Tag Archives: tax cuts

John Olsrud: Why Send So Much Tax Relief Out Of State?

John Olsrud: Why Send So Much Tax Relief Out Of State?

If a large corporation were to relocate from North Dakota to another state, we would justifiably be concerned about the loss of millions of dollars from our economy. Economists would be applying the multiplier effect and telling us the total loss to the state’s economy would be several times the money generated by that corporation.

Ironic: Governor Dalrymple Gets Credit For Other People's Tax Cuts

The Cato Institute today released their analysis of gubernatorial performance on fiscal issues. North Dakota’s Jack Dalrymple got a pretty good grade, coming in 12th in the nation, though I’m not sure he deserves it. The full report from Cato is here. Here’s their summary of Dalrymple’s performance:   Dalrymple got a much lower grade

Senator Ray Holmberg Picked For Legislative Management Chair, House Republicans Not Happy

Even though a member of their own party got picked to serve as chairman of Legislative Management during the interim between sessions, House Republicans aren’t happy. Legislative Management is probably best described as a mini-legislature which is empowered to make many policy and spending decisions until the next time the full session is in session.

North Dakota's Government Is Twice As Large As Minnesota's In Terms Of Gross State Product

Yesterday Governor Jack Dalrymple signed into law and praised income tax cuts that were twice as large as what he called for in his executive budget. In fact, had Dalrymple not budgeted for such tiny cuts to state income taxes, the state Senate wouldn’t have had the leverage to bully the House into slashing the

With Enrollment Down Over 10 Years, Where Is North Dakota's Record Education Spending Going?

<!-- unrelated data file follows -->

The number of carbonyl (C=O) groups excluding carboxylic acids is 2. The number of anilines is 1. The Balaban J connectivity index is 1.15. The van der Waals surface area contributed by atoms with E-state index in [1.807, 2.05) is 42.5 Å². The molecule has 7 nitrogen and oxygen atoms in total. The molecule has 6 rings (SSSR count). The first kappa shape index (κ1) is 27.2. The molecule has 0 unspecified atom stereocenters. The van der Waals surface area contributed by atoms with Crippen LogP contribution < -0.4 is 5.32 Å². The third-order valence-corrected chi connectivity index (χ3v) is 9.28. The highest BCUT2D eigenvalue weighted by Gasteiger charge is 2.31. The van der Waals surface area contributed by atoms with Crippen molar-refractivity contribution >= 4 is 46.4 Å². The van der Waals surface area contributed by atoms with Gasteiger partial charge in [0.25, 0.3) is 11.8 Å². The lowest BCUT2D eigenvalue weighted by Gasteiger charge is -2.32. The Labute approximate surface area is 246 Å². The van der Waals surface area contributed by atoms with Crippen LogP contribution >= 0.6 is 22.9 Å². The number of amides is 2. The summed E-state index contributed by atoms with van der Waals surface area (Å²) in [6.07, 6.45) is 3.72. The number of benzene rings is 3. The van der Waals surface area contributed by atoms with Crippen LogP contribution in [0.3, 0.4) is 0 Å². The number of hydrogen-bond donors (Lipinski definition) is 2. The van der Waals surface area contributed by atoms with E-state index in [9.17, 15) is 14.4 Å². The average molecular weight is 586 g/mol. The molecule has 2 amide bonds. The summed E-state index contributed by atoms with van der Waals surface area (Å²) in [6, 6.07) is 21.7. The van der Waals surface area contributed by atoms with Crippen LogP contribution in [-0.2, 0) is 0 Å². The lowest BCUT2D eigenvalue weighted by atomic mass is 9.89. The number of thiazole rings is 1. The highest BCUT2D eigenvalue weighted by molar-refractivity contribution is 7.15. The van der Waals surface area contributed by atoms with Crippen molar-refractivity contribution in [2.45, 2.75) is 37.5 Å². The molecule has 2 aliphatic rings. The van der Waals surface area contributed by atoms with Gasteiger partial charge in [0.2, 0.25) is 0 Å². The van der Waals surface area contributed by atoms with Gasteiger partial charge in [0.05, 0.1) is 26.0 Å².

In recent years North Dakota has seen tremendous growth in K-12 education spending, and this legislature didn’t change that trend. The property tax shift included included in education funding has gotten the most attention, and even with the legislature shaving a bit off Governor Dalrymple’s proposed buy-down of education mills, the state is getting a

House Raises Oil Taxes: "I've Never Had Someone Call Me To Raise Their Taxes Before"

Earlier this week the North Dakota House rejected HB1198, which would have ended certain tax exemptions for the oil industry, but offset those tax increases with a reduction in the oil extraction rate. Unfortunately, that failed, so the bill came back to the House today just the tax increases and not the rate reductions. Rep.

House Kills Property Tax Bill On Reconsideration, "I Feel Like We've Been Held Hostage"

Today the House reconsidered their vote yesterday approving Governor Jack Dalrymple’s $714 million property tax reform bill, and they killed it on a 53-39 vote. “Yesterday we succumbed to the fact that all we could get from the Senate was $250 million in personal and corporate income tax cuts,” said House Majority Leader Al Carlson

North Dakota House Caves, Approves Senate's Smaller Income Tax Cuts

Back in February the House passed a bill sponsored by Rep. Craig Headland which would have reduced the state’s corporate and personal income taxes by more than $500 million. “The question now is, how much will the Senate water these cuts down?” I asked in a post at the time. Flash forward to May and

You'd Think Governing With A Super Majority Would Be Easier

North Dakota’s legislators are getting the morning off to attend the funeral of former North Dakota Governor Bill Guy, but that doesn’t mean they don’t have a lot of work to do. On the 79th day of a constitutionally-constrained 80 session the House and Senate are still miles apart on a lot of key issues.

House Shoots Down Bill To Make Oil Tax Simplification Revenue-Neutral

In a state where revenues are running, in the current biennium, about 67% above last biennium we have no business raising taxes. But Democrats, joined by a number of Republicans, lead the charge to kill a half-cent decrease in the state’s oil extraction tax. The idea was to offset the tax increase resulting from the

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